A garden is the best alternative therapy.

Another Herb Garden Harvest

Freshly harvested herbs ...

Freshly harvested herbs ...

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... and more.

... and more.

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It has been about two weeks since I last harvested the herb garden. As always, the basil grew by leaps and bounds. I have to trim it every couple of weeks so that it doesn’t get too big and block the sun from the marjoram and chives. I like to get out there in the morning before it starts to get warm. This when the plants are their coolest and also when the highest concentrations of oils are present in the leaves. As the day progresses things start to warm up, those oils withdraw into the stems and stalks. I am treating the herbs as perennials, hoping I can keep them going through most of the winter (we’ll see how that goes!), so I make sure I don’t trim more than a 1/3 of the plant at any given time. I have found that I can be a little more aggressive with the basil, but it takes awhile for it to bounce back. Two harvests ago (this is the sixth since June), I cut it back to nearly half. It took three weeks for it to bush back out. I’ve been very happy with the basil. I have several ziploc storage bags of dried leaves, which we intend to give away later as gifts.
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Basil before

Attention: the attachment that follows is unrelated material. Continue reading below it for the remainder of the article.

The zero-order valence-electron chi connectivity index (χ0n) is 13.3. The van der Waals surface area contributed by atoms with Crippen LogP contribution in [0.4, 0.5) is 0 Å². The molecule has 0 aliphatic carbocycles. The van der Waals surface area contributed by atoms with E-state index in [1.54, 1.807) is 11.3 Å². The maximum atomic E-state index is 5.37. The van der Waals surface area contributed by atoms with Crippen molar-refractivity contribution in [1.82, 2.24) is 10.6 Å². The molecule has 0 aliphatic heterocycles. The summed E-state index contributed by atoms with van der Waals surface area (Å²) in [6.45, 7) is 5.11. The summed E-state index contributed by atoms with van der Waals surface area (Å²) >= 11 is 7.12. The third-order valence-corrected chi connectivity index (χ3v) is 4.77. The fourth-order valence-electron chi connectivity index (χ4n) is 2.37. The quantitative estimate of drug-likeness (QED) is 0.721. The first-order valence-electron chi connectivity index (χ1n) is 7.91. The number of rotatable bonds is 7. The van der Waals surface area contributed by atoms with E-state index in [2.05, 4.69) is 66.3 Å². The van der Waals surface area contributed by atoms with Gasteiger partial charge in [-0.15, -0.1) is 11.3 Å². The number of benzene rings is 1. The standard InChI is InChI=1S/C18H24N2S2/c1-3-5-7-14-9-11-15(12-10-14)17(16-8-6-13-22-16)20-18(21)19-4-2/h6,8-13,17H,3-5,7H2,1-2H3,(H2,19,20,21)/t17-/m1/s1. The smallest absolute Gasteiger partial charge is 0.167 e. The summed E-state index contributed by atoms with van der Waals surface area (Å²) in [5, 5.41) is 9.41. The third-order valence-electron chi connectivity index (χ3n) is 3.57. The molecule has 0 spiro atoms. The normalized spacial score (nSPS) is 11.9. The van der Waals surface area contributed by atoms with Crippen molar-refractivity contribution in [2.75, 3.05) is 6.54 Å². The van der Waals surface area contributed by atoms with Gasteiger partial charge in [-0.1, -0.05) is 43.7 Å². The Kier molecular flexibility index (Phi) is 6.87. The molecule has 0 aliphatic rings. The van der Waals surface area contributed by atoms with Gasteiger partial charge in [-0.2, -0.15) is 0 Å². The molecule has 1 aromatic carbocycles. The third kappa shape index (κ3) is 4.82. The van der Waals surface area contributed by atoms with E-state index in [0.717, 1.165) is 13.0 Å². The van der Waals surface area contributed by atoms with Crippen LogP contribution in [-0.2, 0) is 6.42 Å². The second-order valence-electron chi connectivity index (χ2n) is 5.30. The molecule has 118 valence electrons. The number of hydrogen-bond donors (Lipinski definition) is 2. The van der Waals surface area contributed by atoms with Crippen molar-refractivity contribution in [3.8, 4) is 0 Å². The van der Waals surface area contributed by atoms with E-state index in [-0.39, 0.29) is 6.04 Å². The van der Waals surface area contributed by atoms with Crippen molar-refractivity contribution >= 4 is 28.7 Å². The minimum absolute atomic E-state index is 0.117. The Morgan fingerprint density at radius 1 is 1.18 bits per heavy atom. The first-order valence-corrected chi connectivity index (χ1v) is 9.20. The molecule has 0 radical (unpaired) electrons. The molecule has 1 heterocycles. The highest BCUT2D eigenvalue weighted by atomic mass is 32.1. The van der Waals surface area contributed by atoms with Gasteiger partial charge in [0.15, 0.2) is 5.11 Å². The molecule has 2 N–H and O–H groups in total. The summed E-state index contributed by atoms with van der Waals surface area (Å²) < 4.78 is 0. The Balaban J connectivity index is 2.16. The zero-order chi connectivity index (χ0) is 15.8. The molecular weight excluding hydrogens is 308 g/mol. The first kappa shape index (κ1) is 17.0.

Basil before

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Basil after

Basil after

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We don’t have any fancy drying equipment and I don’t have an elaborate setup. I have found that binder clips from the office have many uses, and I clip those to hangers and then clip the trimmed herbs upside down from them. The herbs get hung in a dark closet, covered with a black plastic bag to keep out the light and dust. Too much light really changes the color of the dried basil, which is why I like to keep it as dark as possible. In about three or four days, the herbs are dry.
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Trimmed basil ready to go into the closet to dry.

Trimmed basil ready to go into the closet to dry.

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I also harvested sage, thyme and marjoram today. Regular trimming helps encourage new growth and bushiness. I still have some space in the herb garden for the herbs to fill up, so I am trying to develop them a little wider. The oregano has spread out quite a bit since first planting, but I have yet to harvest any of it. I’m waiting for it to branch out some more and, hopefully, it will begin lifting up, too. When it starts to grow taller, that’s when I’ll start harvesting it. The chives just get harvested as they’re needed. They don’t dry well, so they’re always best fresh. The other herbs dry well and retain their flavor – especially the marjoram, which seems to only intensify.
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Thyme, sage and marjoram

Thyme, sage and marjoram

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Mediterranean oregano

Mediterranean oregano

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Mexican oregano ... flanking the thyme

Mexican oregano ... flanking the thyme

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The herbs, 6/7 - three weeks after planting.  How tiny they were!

The herbs, 6/7 - three weeks after planting. How tiny they were!

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